The rankings are based on a combination of the sales, profits, assets and market capitalization of these companies. Check out the world’s top ten companies.
1. HSBC Holdings
“We have a clear strategy; it is focused on investing and developing our powerful emerging markets franchises. We will continue to do that,” Stephen Green, chairman, HSBC. The ‘world’s local bank’ is HSBC’s tagline. Headquartered in London, HSBC is one of the largest banking and financial services organizations in the world. It comprises of over 10,000 offices in 83 countries across Europe, the Asia-Pacific region, the Americas, the Middle East and Africa. HSBC is listed on the London, Hong Kong, New York, Paris and Bermuda stock exchanges. Shares in HSBC Holdings plc are held by around 200,000 shareholders. HSBC offers a range of financial services: personal financial services, commercial banking, corporate, investment banking and markets and private bank. HSBC Holdings has reported sales to the tune of $146.50 billion and profits of $19.13 billion in 2007.
History: The HSBC Group is named after its founding member, The Hong Kong and Shanghai Banking Corporation Limited, which was established in 1865 to finance the growing trade between Europe, India and China. The inspiration behind the founding of the bank was Thomas Sutherland, who was then working for the Peninsular and Oriental Steam Navigation Company. Seeing the potential of local banking facilities in Hong Kong and on the China coast and he helped to establish the bank which opened in Hong Kong in March 1865 and in Shanghai a month later.
|2. General Electric|
“We are going to solve tough customer and global problems and make money solving it,” Jeff Immelt, CEO, GE. Imagination at work, says the GE tagline. Innovation and research are the strongholds of GE. In 1969, Neil Armstrong landed on the moon wearing boots made of GE’s silicone rubber. GE has four strong businesses in the financial services, infrastructure, and media markets. GE Capital offers an astonishing array of products and services aimed at enabling commercial businesses and consumers worldwide. The company prides helps build the healthcare, transportation, and technology infrastructure across the globe. General Electric’s sales stand at $172.74 billion and profits at $22.21 billion in 2007.
History of research
GE’s research started in a barn in 1900 when General Electric Company completed eight years. The barn saw company’s major breakthrough technologies. One of the earliest projects of the new lab was incandescent lighting. GE scientists have thousands of patents, and two Nobel prizes: Irving Langmuir won the Nobel prize in Chemistry in 1932 and Ivar Giaever won the Nobel Prize in Physics in 1973.
|3. Bank of America|
“Bank of America helps build strong communities by creating opportunities for people – including customers, shareholders and associates – to fulfill their dreams.” Kenneth D. Lewis, chairman, CEO and president. Bank of America is the largest commercial bank in the United States in terms of deposits and second largest by market capitalization. The bank also offers talking ATMs which help customers who are visually impaired. The Bank of America sales is at $119.9 billion and profits are at 14.98 billion in 2007.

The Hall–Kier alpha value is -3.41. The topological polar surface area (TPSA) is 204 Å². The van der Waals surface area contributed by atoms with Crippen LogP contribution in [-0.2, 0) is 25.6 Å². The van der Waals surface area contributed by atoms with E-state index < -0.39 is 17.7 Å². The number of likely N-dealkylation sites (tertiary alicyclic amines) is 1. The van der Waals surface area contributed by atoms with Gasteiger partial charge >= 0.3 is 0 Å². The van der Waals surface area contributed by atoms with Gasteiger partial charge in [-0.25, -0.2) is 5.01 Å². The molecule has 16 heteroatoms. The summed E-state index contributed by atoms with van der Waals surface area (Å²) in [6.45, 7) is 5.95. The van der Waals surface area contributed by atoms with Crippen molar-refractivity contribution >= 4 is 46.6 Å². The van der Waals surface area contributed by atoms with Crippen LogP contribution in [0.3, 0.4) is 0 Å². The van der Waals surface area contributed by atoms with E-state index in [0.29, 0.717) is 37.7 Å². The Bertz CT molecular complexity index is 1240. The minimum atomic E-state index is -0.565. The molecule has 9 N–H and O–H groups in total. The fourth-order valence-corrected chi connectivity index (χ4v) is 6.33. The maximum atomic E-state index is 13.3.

Before 1998, Bank of America organization was known as NationsBank. In 1998, NationsBank acquired San Francisco-based BankAmerica and renamed the corporation “Bank of America”.
|4. JPMorgan Chase|
“Our expectation is for the economic environment to continue to be weak in spite of the environment, we are confident that we are building an increasingly strong and profitable company.” James Dimon. JPMorgan Chase is a leading global financial services firm with assets of $1.8 trillion. With an employee strength of 1, 80,000, the company operates in more than 60 countries. It is a leading player in investment banking, financial services for consumers, small business and commercial banking, financial transaction processing, asset management and private equity. JPMorgan Chase reported sales to the tune of $116.35 billion and profits stood at $15.37 billion in 2007. Jamie Dimon is the CEO of JPMorgan Chase.
JPMorgan Chase & Co., was founded in New York in 1799. The firm is built on the foundation of nearly 1,000 institutions that have come together over the years to form today’s company. JPMorgan Chase traces its beginnings to the Bank of The Manhattan Company, which was founded by Aaron Burr in 1799 and became one of the leading banking institutions in the nation. In the 1800s, many new banks were formed across America. JPMorgan Chase has links to many of these early institutions, including the Western Reserve Bank, one of the first banks in Ohio and a predecessor of Bank One, which merged with JPMorgan Chase in 2004.
Exxon Mobil Corporation is an American oil and gas corporation and a descendant of John D. Rockefeller’s Standard Oil Company. The company was formed on November 31, 1999, by the merger of Exxon and Mobil. It is also the largest publicly held corporation by market capitalization, at $501.17 billion on April 18, 2008. Exxon’s reserves were 72 billion oil-equivalent barrels at the end of 2007 and are expected to last over 14 years. While it is the largest of the six oil giants with daily production of 4.18 million BOE (barrels of oil equivalent) in 2007, ExxonMobil is 14th in the world when ranked by held oil and gas reserves. Rex W. Tillerson is the chairman and CEO of ExxonMobil. ExxonMobil reported sales to the tune of $358.60 billion and profits stood at $40.61 billion in 2007.
Exxon Mobil Corporation was formed in 1999 by the merger of two major oil companies, Exxon and Mobil. Both Exxon and Mobil were descendants of the John D. Rockefeller Corporation, Standard Oil which was established in 1870. In 1911, the Supreme Court of the United States ruled that Standard Oil must be dissolved and split into 34 companies. Two of these companies were Jersey Standard (Standard Oil Company of New Jersey), which eventually became Exxon, and Socony (Standard Oil Company of New York), which eventually became Mobil.
|6. Royal Dutch Shell|